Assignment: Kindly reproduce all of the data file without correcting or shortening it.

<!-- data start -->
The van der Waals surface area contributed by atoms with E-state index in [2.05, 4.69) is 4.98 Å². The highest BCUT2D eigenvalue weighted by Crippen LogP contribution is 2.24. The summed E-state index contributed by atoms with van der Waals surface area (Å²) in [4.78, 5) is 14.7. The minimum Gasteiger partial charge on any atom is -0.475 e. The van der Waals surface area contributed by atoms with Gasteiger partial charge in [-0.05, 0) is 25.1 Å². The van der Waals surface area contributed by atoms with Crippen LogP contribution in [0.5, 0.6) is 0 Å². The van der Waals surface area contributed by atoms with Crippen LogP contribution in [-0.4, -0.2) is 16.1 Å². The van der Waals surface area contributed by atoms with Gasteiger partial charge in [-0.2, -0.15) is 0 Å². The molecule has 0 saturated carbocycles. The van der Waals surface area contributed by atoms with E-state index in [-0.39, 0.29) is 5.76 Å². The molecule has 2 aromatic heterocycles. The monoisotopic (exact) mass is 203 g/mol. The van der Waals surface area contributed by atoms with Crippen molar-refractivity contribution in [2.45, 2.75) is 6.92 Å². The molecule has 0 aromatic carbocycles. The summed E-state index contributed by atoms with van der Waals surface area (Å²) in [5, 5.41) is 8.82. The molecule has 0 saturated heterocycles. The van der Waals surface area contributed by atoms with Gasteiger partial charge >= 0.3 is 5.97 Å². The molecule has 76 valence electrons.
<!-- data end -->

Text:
The van der Waals surface area contributed by atoms with E-state index in [2.05, 4.69) is 4.98 Å². The highest BCUT2D eigenvalue weighted by Crippen LogP contribution is 2.24. The summed E-state index contributed by atoms with van der Waals surface area (Å²) in [4.78, 5) is 14.7. The minimum Gasteiger partial charge on any atom is -0.475 e. The van der Waals surface area contributed by atoms with Gasteiger partial charge in [-0.05, 0) is 25.1 Å². The van der Waals surface area contributed by atoms with Crippen LogP contribution in [0.5, 0.6) is 0 Å². The van der Waals surface area contributed by atoms with Crippen LogP contribution in [-0.4, -0.2) is 16.1 Å². The van der Waals surface area contributed by atoms with Gasteiger partial charge in [-0.2, -0.15) is 0 Å². The molecule has 0 saturated carbocycles. The van der Waals surface area contributed by atoms with E-state index in [-0.39, 0.29) is 5.76 Å². The molecule has 2 aromatic heterocycles. The monoisotopic (exact) mass is 203 g/mol. The van der Waals surface area contributed by atoms with Crippen molar-refractivity contribution in [2.45, 2.75) is 6.92 Å². The molecule has 0 aromatic carbocycles. The summed E-state index contributed by atoms with van der Waals surface area (Å²) in [5, 5.41) is 8.82. The molecule has 0 saturated heterocycles. The van der Waals surface area contributed by atoms with Gasteiger partial charge >= 0.3 is 5.97 Å². The molecule has 76 valence electrons.